I was alone for two years says Chicago star Sheila Ferguson as show heads to Manchester

Sheila Ferguson as Mama Morton in Chicago The Musical 
(Picture: Tristram Kenton)
Sheila Ferguson as Mama Morton in Chicago The Musical (Picture: Tristram Kenton)

SHEILA Ferguson is a force of nature. Chatting to her on the phone as she prepares to bring Chicago The Musical to Manchester Opera House next week a throaty chuckle is never too far away from the conversation.

She’s forthright, confident and not a little mischievous and has clearly been having a blast playing Mama Morton in the hit musical.

“It’s a very sexy show,” she says, “there’s some eye candy in their for everyone. But it also has that real Hollywood feel to it which the audiences have been loving. We’ve been getting standing ovations every night.”

Mama Morton effectively runs the women’s prison block where Roxie Hart, played by Coronation Street star Faye Brookes, is sent after confessing to murdering her love.

It’s a part that suits Sheila down to the ground.

Sheila Fergosn in Chicago
Sheila Fergosn in Chicago

Sheila Fergosn in Chicago

“Although it’s not a big part she’s integral to the show,” said Sheila. “She runs that prison and they know not to mess with Mama. She gives a lot of love because she really cares for those girls in there.

“Everybody said I was born to play this role. It’s quite interesting that I’ve never been offered it until now and it does feel very natural.

“I suppose I am that mother figure to the cast,” she added. “They get advice from me whether they come to me or not! But they are very receptive to the fact that I have been in the industry for a long time and that I have a lot of experience.”

Mama Morton has attracted some well known names over the years to the part ranging from Queen Latifah to West End royalty Ruthie Henshall.

“I think everyone has put their own stamp on that role,” she said. “I’d say I’ve brought the sass and a little sexiness. But also because I’m African American there’s that authenticity that you get from the way I say the lines.”

Next week’s shows in Manchester will be Sheila’s last performances in the production which has been touring the UK.

Sheila Ferguson as Mama Morton in Chicago The Musical (Picture: Tristram Kenton)
Sheila Ferguson as Mama Morton in Chicago The Musical (Picture: Tristram Kenton)

Sheila Ferguson as Mama Morton in Chicago The Musical (Picture: Tristram Kenton)

“I haven’t seen my mother since pre pandemic 2019 and I really need to get to Philadelphia to get to see her,” she said. “She’ll be 98 this year and you can’t keep putting things off. I need to go now. If something happened I’d never forgive myself.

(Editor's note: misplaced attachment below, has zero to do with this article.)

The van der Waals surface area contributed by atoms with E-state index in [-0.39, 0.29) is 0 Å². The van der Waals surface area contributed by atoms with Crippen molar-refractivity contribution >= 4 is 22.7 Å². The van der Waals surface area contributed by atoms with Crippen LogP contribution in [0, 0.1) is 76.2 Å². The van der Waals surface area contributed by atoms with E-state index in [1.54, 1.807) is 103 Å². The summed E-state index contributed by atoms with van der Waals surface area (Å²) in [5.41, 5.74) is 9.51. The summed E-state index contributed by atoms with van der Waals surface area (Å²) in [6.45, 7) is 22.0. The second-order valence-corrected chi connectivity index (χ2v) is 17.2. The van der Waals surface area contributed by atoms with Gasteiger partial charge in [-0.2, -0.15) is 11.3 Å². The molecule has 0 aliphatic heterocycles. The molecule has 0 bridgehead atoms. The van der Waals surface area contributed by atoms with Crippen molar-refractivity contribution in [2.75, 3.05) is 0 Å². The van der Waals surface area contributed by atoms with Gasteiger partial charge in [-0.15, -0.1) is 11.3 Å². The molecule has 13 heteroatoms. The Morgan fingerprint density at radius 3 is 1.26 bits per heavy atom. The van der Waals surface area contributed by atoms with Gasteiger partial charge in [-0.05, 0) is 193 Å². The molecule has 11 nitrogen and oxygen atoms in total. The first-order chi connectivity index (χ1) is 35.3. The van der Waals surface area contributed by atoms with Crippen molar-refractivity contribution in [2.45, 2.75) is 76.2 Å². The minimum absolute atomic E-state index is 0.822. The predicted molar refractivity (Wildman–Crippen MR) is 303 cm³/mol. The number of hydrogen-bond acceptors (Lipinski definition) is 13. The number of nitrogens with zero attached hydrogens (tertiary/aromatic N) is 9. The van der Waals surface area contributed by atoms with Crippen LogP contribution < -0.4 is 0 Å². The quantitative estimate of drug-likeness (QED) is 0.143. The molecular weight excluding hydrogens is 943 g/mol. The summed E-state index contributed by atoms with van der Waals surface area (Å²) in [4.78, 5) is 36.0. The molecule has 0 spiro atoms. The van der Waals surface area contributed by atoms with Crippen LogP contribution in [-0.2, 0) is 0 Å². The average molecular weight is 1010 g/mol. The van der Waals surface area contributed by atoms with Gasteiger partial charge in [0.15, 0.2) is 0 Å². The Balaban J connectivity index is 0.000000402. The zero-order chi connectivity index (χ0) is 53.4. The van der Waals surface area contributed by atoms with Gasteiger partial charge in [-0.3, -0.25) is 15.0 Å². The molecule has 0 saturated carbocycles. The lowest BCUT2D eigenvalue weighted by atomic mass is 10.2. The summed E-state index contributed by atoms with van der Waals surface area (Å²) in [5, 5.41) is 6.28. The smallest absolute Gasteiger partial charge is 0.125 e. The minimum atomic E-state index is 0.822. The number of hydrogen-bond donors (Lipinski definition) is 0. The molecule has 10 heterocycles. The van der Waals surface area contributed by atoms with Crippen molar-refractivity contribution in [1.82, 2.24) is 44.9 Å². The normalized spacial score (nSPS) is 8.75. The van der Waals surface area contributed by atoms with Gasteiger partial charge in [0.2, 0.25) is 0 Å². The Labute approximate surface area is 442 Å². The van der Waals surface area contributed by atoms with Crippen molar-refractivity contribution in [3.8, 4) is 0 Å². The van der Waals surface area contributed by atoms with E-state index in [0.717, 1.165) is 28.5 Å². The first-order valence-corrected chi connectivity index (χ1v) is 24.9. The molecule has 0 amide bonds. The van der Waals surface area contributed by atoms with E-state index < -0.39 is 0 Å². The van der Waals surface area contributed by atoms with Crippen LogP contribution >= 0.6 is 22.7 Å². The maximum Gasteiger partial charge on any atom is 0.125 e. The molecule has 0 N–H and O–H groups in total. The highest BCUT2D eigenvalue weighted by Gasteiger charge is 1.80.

“It will be bitter sweet to leave the show and I suspect there will be a few tears on the last night because we have all bonded so well. But I will have a few family and friends in the audience to help me and I also expect that the Manchester theatregoers will help me through too. You get such great audiences in that city.”

For many people Sheila will always be associated with the group The Three Degrees of which she was lead singer and with hits such as When Will I See You Again saw them regularly performing on Top of the Pops in the Seventies.

After going solo she has developed a successful stage career appearing in Oh What A Night and Thoroughly Modern Millie.

More recently she was one of the celebrities who took part in the reality show The Real Marigold Hotel which saw some well known personalities taken to India to experience life there.

For Sheila it proved to be a life-changing experience.

The cast of Chicago The Musical 
                                                          (Picture: Tristram Kenton)
The cast of Chicago The Musical (Picture: Tristram Kenton)

The cast of Chicago The Musical (Picture: Tristram Kenton)

“If it hadn’t been for Marigold I might still be sitting in a big house in Majorca paying more for the palm trees to be sprayed than I was earning,” she confides. “It made me come to my senses and downsize and realise that I needed to be in England where it’s one flight from one daughter and a car drive from my other twin daughter. It put things into proper perspective.

“You can’t have a big mansion, a big palatial place alone. It wasn’t working.”

Having made a life changing decision to return to England Covid struck and Sheila admits that she was virtually alone for two years.

“The pandemic changed my life,” she said. “I lost two years as I’d just moved back from Majorca so that I could start dating and then Covid hit. I was totally alone.

“God bless my wonderful neighbours who really kept me alive.

“But that period also gave me time to put a lot of things in perspective. You begin to realise you are not immortal, the end is closer than the beginning and you need to get your affairs in order. Marigold helped me to realise that too.

“Apart from my stay in Majorca, I’ve lived in England since 83 and I feel more akin to England than to America in many ways,” she said.

As well as heading off to see her mum, Sheila has another major project she’s determined to complete.

“I have to finish writing my autobiography,” she said. “It keeps going on hold because of projects like Chicago but I can’t keep putting it off. Some of it is already down on paper and I have a lot of things in my head but I need to focus on it.

“You see these people are 22 with an autobiography that’s a best seller and you wonder ‘what have they done?’. Some publishers want coffee table gloss but I’m giving them my life whether they want it or not.”

It promises to be a fascinating read as a life in music has seen Sheila work with legends.

“If you name a name, chances are I’ll either know them or have worked with them” she laughed. “Bob Hope? Yes. Frank Sinatra? Yes. Elvis? Yes. I really do need to get writing don’t I?”

Chicago, Manchester Opera House, Monday, May 23 to Saturday, May 28. Details from www.atgtickets.com